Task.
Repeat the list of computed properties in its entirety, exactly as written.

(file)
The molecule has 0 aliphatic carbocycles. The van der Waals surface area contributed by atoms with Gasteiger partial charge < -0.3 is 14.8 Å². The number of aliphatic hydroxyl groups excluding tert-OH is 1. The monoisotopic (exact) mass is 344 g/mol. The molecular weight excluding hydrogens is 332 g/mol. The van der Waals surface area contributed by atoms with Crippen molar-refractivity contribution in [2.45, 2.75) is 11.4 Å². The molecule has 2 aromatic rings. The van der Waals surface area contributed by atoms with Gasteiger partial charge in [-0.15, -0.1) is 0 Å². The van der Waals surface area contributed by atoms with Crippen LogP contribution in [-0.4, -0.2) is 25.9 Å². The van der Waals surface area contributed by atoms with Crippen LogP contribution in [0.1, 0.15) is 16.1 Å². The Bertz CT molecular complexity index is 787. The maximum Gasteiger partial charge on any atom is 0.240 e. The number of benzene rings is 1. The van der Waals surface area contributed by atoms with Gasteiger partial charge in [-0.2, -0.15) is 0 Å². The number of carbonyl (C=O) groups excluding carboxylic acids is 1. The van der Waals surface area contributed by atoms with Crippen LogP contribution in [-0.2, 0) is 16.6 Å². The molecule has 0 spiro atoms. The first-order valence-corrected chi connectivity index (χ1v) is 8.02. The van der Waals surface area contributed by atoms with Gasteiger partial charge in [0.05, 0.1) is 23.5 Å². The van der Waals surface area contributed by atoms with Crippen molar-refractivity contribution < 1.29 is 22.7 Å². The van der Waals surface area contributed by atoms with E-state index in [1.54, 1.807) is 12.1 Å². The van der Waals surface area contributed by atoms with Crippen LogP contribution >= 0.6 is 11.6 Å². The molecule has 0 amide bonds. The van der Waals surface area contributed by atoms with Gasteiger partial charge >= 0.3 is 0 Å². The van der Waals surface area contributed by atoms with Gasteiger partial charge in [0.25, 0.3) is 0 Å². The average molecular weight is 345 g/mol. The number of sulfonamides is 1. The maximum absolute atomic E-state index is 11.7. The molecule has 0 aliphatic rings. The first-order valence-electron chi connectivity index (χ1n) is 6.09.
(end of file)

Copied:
The molecule has 0 aliphatic carbocycles. The van der Waals surface area contributed by atoms with Gasteiger partial charge < -0.3 is 14.8 Å². The number of aliphatic hydroxyl groups excluding tert-OH is 1. The monoisotopic (exact) mass is 344 g/mol. The molecular weight excluding hydrogens is 332 g/mol. The van der Waals surface area contributed by atoms with Crippen molar-refractivity contribution in [2.45, 2.75) is 11.4 Å². The molecule has 2 aromatic rings. The van der Waals surface area contributed by atoms with Gasteiger partial charge in [-0.15, -0.1) is 0 Å². The van der Waals surface area contributed by atoms with Crippen LogP contribution in [-0.4, -0.2) is 25.9 Å². The van der Waals surface area contributed by atoms with Crippen LogP contribution in [0.1, 0.15) is 16.1 Å². The Bertz CT molecular complexity index is 787. The maximum Gasteiger partial charge on any atom is 0.240 e. The number of benzene rings is 1. The van der Waals surface area contributed by atoms with Gasteiger partial charge in [-0.2, -0.15) is 0 Å². The number of carbonyl (C=O) groups excluding carboxylic acids is 1. The van der Waals surface area contributed by atoms with Crippen LogP contribution in [-0.2, 0) is 16.6 Å². The molecule has 0 spiro atoms. The first-order valence-corrected chi connectivity index (χ1v) is 8.02. The van der Waals surface area contributed by atoms with Gasteiger partial charge in [0.05, 0.1) is 23.5 Å². The van der Waals surface area contributed by atoms with Crippen molar-refractivity contribution < 1.29 is 22.7 Å². The van der Waals surface area contributed by atoms with E-state index in [1.54, 1.807) is 12.1 Å². The van der Waals surface area contributed by atoms with Crippen LogP contribution >= 0.6 is 11.6 Å². The molecule has 0 amide bonds. The van der Waals surface area contributed by atoms with Gasteiger partial charge >= 0.3 is 0 Å². The van der Waals surface area contributed by atoms with Gasteiger partial charge in [0.25, 0.3) is 0 Å². The average molecular weight is 345 g/mol. The number of sulfonamides is 1. The maximum absolute atomic E-state index is 11.7. The molecule has 0 aliphatic rings. The first-order valence-electron chi connectivity index (χ1n) is 6.09.